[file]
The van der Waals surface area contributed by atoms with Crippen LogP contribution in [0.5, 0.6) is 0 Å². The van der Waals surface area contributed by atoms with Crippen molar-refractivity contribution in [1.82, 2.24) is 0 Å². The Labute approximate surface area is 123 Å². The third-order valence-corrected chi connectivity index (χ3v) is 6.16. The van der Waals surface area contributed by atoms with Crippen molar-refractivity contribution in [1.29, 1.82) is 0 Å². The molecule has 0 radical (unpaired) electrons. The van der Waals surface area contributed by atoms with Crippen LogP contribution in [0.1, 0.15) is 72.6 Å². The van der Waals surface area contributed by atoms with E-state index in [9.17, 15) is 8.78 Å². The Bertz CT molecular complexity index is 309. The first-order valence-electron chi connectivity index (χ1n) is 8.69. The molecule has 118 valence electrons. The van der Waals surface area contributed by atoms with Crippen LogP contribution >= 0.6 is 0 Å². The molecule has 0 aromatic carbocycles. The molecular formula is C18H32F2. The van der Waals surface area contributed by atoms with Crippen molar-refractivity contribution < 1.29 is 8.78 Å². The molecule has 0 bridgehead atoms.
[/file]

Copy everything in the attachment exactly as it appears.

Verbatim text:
The van der Waals surface area contributed by atoms with Crippen LogP contribution in [0.5, 0.6) is 0 Å². The van der Waals surface area contributed by atoms with Crippen molar-refractivity contribution in [1.82, 2.24) is 0 Å². The Labute approximate surface area is 123 Å². The third-order valence-corrected chi connectivity index (χ3v) is 6.16. The van der Waals surface area contributed by atoms with Crippen molar-refractivity contribution in [1.29, 1.82) is 0 Å². The molecule has 0 radical (unpaired) electrons. The van der Waals surface area contributed by atoms with Crippen LogP contribution in [0.1, 0.15) is 72.6 Å². The van der Waals surface area contributed by atoms with E-state index in [9.17, 15) is 8.78 Å². The Bertz CT molecular complexity index is 309. The first-order valence-electron chi connectivity index (χ1n) is 8.69. The molecule has 118 valence electrons. The van der Waals surface area contributed by atoms with Crippen LogP contribution >= 0.6 is 0 Å². The molecule has 0 aromatic carbocycles. The molecular formula is C18H32F2. The van der Waals surface area contributed by atoms with Crippen molar-refractivity contribution < 1.29 is 8.78 Å². The molecule has 0 bridgehead atoms.